We would like to recommend the reading of the recent paper that Dr Flore Mas and coauthors recently published in Postharvest Biology and Technology.
"Early detection of fruit infested with Bactrocera tryoni"
Flore Mas, Lee-Anne Manning, Maryam Alavia, Terry Osborne, Olivia Reynolds & Andrew Kralicek
Fruit worldwide are prone to insect damage, particularly from the Tephritidae fruit flies. The Queensland fruit fly (“QFF”, Bactrocera tryoni) is one of the worst economic pests in the Pacific. Females oviposit in a wide variety of fruit and larvae develop inside the flesh with minimal external visual damage early upon infestation. The export of infested fruit into pest-free zones is one of the main pathways of pest incursion. The ability to detect infested fruit early can prevent an incursion, reduce the risk of spread and advise upon fruit quality. With the aim of detecting early QFF infestation, we investigated whether volatile organic compounds (VOCs) could be used as biomarkers. Five types of fruit were exposed to QFF and volatiles were collected at days 1 and 5 after infestation. After chemical analysis and compound identification, classification models were employed to identify volatile predictors. There were no common volatile biomarkers for all QFF infested fruit, but a combination of fruit-specific volatile biomarkers could reach up to 100 % detection of infestation at specific times. Infestations of papaya and tomato were detectable from day 1 with high accuracy (90 and 100 % respectively). Infestations of nectarine and fig were detectable from day 5 with 80 and 90 % accuracy. Early infestation of capsicum with QFF could not be reliably detected based on our models. The strong interaction between time and infestation for all fruit types requires the selection of a suite of fruit-specific volatile biomarkers for the future development of an odorant-based sensor for detection of QFF infestation.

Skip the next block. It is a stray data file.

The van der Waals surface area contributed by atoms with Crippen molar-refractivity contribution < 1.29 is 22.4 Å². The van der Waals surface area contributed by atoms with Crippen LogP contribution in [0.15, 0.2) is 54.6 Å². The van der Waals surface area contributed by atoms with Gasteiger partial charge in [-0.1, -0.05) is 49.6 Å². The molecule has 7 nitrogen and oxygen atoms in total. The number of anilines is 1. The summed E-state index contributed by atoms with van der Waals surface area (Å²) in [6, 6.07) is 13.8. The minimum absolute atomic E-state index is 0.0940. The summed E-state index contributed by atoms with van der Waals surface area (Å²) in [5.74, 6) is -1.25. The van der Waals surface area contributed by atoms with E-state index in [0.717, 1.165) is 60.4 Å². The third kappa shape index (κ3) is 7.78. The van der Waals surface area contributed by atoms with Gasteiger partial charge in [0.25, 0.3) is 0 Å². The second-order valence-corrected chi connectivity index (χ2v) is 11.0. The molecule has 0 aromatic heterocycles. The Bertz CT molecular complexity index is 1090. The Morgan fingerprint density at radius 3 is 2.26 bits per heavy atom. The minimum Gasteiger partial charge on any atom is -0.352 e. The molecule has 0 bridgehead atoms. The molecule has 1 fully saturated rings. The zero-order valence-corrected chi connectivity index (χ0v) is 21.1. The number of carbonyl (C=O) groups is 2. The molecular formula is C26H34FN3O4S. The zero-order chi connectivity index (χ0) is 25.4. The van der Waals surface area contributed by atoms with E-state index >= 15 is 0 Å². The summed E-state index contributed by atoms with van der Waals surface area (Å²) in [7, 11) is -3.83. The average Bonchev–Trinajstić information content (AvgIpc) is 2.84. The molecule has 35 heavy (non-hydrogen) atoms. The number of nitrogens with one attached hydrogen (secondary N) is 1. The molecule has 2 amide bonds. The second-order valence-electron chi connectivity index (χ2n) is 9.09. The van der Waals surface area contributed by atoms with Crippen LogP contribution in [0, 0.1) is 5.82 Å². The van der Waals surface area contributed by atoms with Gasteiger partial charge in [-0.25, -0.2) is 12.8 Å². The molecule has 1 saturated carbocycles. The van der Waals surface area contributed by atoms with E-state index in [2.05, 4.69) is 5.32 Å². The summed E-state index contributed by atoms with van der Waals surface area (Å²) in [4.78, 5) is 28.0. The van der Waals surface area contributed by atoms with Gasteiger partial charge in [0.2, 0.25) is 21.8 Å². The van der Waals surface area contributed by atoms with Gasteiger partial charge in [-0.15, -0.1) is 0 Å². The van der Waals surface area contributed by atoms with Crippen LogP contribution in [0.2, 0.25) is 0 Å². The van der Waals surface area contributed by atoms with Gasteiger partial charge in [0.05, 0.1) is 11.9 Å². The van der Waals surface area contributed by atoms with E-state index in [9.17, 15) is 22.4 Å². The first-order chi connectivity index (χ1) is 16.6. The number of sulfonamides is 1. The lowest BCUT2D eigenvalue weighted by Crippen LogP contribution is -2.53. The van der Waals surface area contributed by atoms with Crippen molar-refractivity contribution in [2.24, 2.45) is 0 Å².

Photo: A fruit infested by fruit fly larvae (Source: Pia Scanlon).